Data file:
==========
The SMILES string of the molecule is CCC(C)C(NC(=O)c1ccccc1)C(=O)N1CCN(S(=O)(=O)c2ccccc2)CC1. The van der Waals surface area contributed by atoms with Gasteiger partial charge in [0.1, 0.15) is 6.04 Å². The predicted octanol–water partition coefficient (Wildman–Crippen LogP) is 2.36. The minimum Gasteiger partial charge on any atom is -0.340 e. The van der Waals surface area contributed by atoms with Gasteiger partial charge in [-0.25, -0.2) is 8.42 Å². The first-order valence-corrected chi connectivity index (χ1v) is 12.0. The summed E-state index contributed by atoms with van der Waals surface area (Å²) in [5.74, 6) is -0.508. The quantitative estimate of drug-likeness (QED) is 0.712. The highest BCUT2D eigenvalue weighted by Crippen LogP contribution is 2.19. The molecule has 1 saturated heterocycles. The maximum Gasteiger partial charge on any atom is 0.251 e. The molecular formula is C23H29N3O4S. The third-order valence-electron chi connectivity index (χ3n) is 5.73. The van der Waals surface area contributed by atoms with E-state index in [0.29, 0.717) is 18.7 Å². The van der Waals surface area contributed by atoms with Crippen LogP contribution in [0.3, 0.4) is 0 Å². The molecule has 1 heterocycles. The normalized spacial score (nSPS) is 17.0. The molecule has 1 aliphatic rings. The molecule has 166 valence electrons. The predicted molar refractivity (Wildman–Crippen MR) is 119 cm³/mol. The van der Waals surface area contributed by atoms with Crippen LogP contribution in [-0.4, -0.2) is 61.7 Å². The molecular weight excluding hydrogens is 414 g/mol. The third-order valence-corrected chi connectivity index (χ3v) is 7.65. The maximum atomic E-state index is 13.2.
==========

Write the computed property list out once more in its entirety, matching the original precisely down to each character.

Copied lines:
The SMILES string of the molecule is CCC(C)C(NC(=O)c1ccccc1)C(=O)N1CCN(S(=O)(=O)c2ccccc2)CC1. The van der Waals surface area contributed by atoms with Gasteiger partial charge in [0.1, 0.15) is 6.04 Å². The predicted octanol–water partition coefficient (Wildman–Crippen LogP) is 2.36. The minimum Gasteiger partial charge on any atom is -0.340 e. The van der Waals surface area contributed by atoms with Gasteiger partial charge in [-0.25, -0.2) is 8.42 Å². The first-order valence-corrected chi connectivity index (χ1v) is 12.0. The summed E-state index contributed by atoms with van der Waals surface area (Å²) in [5.74, 6) is -0.508. The quantitative estimate of drug-likeness (QED) is 0.712. The highest BCUT2D eigenvalue weighted by Crippen LogP contribution is 2.19. The molecule has 1 saturated heterocycles. The maximum Gasteiger partial charge on any atom is 0.251 e. The molecular formula is C23H29N3O4S. The third-order valence-electron chi connectivity index (χ3n) is 5.73. The van der Waals surface area contributed by atoms with E-state index in [0.29, 0.717) is 18.7 Å². The van der Waals surface area contributed by atoms with Crippen LogP contribution in [0.3, 0.4) is 0 Å². The molecule has 1 heterocycles. The normalized spacial score (nSPS) is 17.0. The molecule has 1 aliphatic rings. The molecule has 166 valence electrons. The predicted molar refractivity (Wildman–Crippen MR) is 119 cm³/mol. The van der Waals surface area contributed by atoms with Crippen LogP contribution in [-0.4, -0.2) is 61.7 Å². The molecular weight excluding hydrogens is 414 g/mol. The third-order valence-corrected chi connectivity index (χ3v) is 7.65. The maximum atomic E-state index is 13.2.